We reveal how to choose a playlist that will improve your ability to focus on your schoolwork.
Listening to your favourite music while studying can supercharge pre-exam productivity, but it needs to be low in “psychological arousal”, according to expert research.
Choosing the right songs and artists, and choosing music that is familiar to you, will assist you when studying, Curtin University’s Head of Psychology and Speech Pathology Professor Adrian North writes in The Conversation.
“What determines whether music helps or hinders studying is how much or little physiological arousal it produces,” he says.
• Forget ‘student food’: a guide to cheap, healthy grub
• The most obscure and bizarre uni research topics
• The free apps to make you a study machine
“Music is less arousing if it is slow, smooth and steady, and it also places a lower demand on your brain if you know it well already.”
Research led by Macquarie University’s Professor Williams Thompson showed that “highly familiar music may also be efficiently processed and less distracting” and “music is most likely to disrupt reading comprehension when the music is fast and loud”.
It concludes that while there might be a cost to your reading comprehension from listening to music, that can be offset by the “benefits of music listening for mood and arousal”.
For this, think of artists like The xx, Kite String Tangle, Chet Faker and even some of the Arctic Monkeys’ (or any bands’) down-tempo songs.
Remember, with this approach your preference is important, but choices must be grounded with an easy-listening kind of vibe.
And if those bands are not your thing, classical music is also a helpful study aid.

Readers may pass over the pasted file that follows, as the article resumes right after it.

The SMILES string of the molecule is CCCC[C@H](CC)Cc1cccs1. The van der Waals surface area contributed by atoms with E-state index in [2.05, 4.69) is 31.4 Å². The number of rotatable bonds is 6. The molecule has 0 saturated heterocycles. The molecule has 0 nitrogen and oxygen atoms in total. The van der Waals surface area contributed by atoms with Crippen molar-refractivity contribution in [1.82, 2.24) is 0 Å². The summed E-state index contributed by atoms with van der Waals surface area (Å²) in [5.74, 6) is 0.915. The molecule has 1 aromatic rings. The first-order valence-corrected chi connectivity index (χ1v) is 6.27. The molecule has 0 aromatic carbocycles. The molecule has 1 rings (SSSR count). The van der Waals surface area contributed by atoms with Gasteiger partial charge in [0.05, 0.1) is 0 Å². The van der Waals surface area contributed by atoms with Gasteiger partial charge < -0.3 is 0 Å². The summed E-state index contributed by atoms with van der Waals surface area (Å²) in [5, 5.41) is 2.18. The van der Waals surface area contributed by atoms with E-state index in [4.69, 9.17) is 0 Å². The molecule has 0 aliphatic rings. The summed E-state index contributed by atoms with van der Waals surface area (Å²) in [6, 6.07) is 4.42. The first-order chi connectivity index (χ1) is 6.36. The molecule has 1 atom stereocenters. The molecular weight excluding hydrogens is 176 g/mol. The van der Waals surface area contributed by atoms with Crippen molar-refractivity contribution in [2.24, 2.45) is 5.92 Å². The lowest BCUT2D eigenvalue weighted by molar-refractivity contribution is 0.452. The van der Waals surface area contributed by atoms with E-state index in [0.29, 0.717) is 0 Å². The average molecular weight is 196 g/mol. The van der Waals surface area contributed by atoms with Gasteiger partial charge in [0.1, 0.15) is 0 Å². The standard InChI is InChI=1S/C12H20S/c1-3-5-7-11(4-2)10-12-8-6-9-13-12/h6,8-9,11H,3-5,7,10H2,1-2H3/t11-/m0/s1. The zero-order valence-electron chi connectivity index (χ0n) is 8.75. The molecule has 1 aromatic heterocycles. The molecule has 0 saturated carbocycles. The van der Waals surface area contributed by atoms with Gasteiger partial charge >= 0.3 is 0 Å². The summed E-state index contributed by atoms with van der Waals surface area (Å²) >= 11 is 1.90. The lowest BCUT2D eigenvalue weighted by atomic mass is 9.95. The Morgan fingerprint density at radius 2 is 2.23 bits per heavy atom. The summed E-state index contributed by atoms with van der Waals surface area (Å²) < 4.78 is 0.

Research in France showed that students listening to a lecture where classical music was played in the background were significantly more successful in a quiz about the lecture than students who listened to the same lecture without the music.
According to an article published by the University of Southern California, listening to music by Brahms, Handel, Mozart, Strauss and Bach helped with relaxation and promoted a good night’s sleep, which is helpful around exam time.
Below is a playlist to get you on your way, plus Professor North’s top tips for shaping your study tunes:
Top tips for choosing study music
1. Avoid hard rock, big dance beats and heavy rap music
2. Know the music you pick very well
3. Keep it slow, steady and smooth
4. Music is perfect for repetitive, monotonous revision
5. The right music is very helpful for long, late night study sessions
6. Chill out with music during stressful periods: can be an oasis in a panic storm
7. If you listened to certain music when studying, listen to the same tunes just before exam/assessment. Research shows recalling facts is easier under similar conditions
8. If you’re learning a super complex piece of information keep in mind music may not be helpful
ANTHONY COLANGELO Youth Affairs Reporter, www.thenewday.com.au, www.msidallas.com